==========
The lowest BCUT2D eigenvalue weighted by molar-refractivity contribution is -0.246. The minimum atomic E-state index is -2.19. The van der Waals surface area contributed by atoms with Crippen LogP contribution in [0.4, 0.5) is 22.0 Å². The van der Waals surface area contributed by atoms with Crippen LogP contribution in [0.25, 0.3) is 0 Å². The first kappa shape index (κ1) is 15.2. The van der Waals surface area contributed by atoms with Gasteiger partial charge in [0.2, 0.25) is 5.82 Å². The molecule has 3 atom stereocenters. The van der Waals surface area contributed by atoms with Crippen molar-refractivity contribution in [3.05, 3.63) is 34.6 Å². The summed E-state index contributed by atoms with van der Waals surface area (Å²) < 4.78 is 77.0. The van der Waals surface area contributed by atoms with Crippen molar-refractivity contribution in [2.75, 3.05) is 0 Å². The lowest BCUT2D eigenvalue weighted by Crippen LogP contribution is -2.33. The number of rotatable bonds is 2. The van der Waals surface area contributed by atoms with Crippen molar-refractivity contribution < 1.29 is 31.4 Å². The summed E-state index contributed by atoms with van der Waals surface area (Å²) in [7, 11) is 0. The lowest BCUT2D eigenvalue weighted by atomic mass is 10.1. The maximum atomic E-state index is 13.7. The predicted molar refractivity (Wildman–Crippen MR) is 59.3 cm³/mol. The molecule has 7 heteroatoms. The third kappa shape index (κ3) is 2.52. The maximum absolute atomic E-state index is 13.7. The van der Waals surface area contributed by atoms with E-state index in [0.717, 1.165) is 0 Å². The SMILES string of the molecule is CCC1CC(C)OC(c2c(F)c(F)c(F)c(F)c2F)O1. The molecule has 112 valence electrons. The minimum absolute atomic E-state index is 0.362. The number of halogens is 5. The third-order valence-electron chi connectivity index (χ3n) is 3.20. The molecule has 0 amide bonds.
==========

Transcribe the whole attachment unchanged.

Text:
The lowest BCUT2D eigenvalue weighted by molar-refractivity contribution is -0.246. The minimum atomic E-state index is -2.19. The van der Waals surface area contributed by atoms with Crippen LogP contribution in [0.4, 0.5) is 22.0 Å². The van der Waals surface area contributed by atoms with Crippen LogP contribution in [0.25, 0.3) is 0 Å². The first kappa shape index (κ1) is 15.2. The van der Waals surface area contributed by atoms with Gasteiger partial charge in [0.2, 0.25) is 5.82 Å². The molecule has 3 atom stereocenters. The van der Waals surface area contributed by atoms with Crippen molar-refractivity contribution in [3.05, 3.63) is 34.6 Å². The summed E-state index contributed by atoms with van der Waals surface area (Å²) < 4.78 is 77.0. The van der Waals surface area contributed by atoms with Crippen molar-refractivity contribution in [2.75, 3.05) is 0 Å². The lowest BCUT2D eigenvalue weighted by Crippen LogP contribution is -2.33. The number of rotatable bonds is 2. The van der Waals surface area contributed by atoms with Crippen molar-refractivity contribution < 1.29 is 31.4 Å². The summed E-state index contributed by atoms with van der Waals surface area (Å²) in [7, 11) is 0. The lowest BCUT2D eigenvalue weighted by atomic mass is 10.1. The maximum atomic E-state index is 13.7. The predicted molar refractivity (Wildman–Crippen MR) is 59.3 cm³/mol. The molecule has 7 heteroatoms. The third kappa shape index (κ3) is 2.52. The maximum absolute atomic E-state index is 13.7. The van der Waals surface area contributed by atoms with E-state index in [0.717, 1.165) is 0 Å². The SMILES string of the molecule is CCC1CC(C)OC(c2c(F)c(F)c(F)c(F)c2F)O1. The molecule has 112 valence electrons. The minimum absolute atomic E-state index is 0.362. The number of halogens is 5. The third-order valence-electron chi connectivity index (χ3n) is 3.20. The molecule has 0 amide bonds.